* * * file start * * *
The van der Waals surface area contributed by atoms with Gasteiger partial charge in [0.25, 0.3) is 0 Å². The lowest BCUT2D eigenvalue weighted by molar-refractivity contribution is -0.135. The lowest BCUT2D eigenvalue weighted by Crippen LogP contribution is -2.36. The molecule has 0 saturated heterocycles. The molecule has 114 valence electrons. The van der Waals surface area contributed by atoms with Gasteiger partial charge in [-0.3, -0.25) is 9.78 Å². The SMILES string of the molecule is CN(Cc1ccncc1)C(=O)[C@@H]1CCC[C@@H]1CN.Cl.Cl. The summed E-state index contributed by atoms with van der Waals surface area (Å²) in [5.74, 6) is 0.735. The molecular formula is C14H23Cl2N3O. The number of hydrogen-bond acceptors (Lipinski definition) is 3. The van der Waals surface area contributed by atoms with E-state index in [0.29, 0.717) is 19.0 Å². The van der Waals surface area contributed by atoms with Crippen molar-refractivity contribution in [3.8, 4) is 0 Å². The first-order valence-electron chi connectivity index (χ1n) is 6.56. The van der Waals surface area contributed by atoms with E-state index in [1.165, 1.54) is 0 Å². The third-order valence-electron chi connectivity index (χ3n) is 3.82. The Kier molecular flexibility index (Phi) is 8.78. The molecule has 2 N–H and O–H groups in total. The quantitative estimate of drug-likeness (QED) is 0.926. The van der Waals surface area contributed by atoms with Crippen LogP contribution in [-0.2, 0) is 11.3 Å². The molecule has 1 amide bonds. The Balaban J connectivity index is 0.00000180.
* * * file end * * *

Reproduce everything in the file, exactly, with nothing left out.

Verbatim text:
The van der Waals surface area contributed by atoms with Gasteiger partial charge in [0.25, 0.3) is 0 Å². The lowest BCUT2D eigenvalue weighted by molar-refractivity contribution is -0.135. The lowest BCUT2D eigenvalue weighted by Crippen LogP contribution is -2.36. The molecule has 0 saturated heterocycles. The molecule has 114 valence electrons. The van der Waals surface area contributed by atoms with Gasteiger partial charge in [-0.3, -0.25) is 9.78 Å². The SMILES string of the molecule is CN(Cc1ccncc1)C(=O)[C@@H]1CCC[C@@H]1CN.Cl.Cl. The summed E-state index contributed by atoms with van der Waals surface area (Å²) in [5.74, 6) is 0.735. The molecular formula is C14H23Cl2N3O. The number of hydrogen-bond acceptors (Lipinski definition) is 3. The van der Waals surface area contributed by atoms with E-state index in [0.29, 0.717) is 19.0 Å². The van der Waals surface area contributed by atoms with Crippen molar-refractivity contribution in [3.8, 4) is 0 Å². The first-order valence-electron chi connectivity index (χ1n) is 6.56. The van der Waals surface area contributed by atoms with E-state index in [1.165, 1.54) is 0 Å². The third-order valence-electron chi connectivity index (χ3n) is 3.82. The Kier molecular flexibility index (Phi) is 8.78. The molecule has 2 N–H and O–H groups in total. The quantitative estimate of drug-likeness (QED) is 0.926. The van der Waals surface area contributed by atoms with Crippen LogP contribution in [-0.2, 0) is 11.3 Å². The molecule has 1 amide bonds. The Balaban J connectivity index is 0.00000180.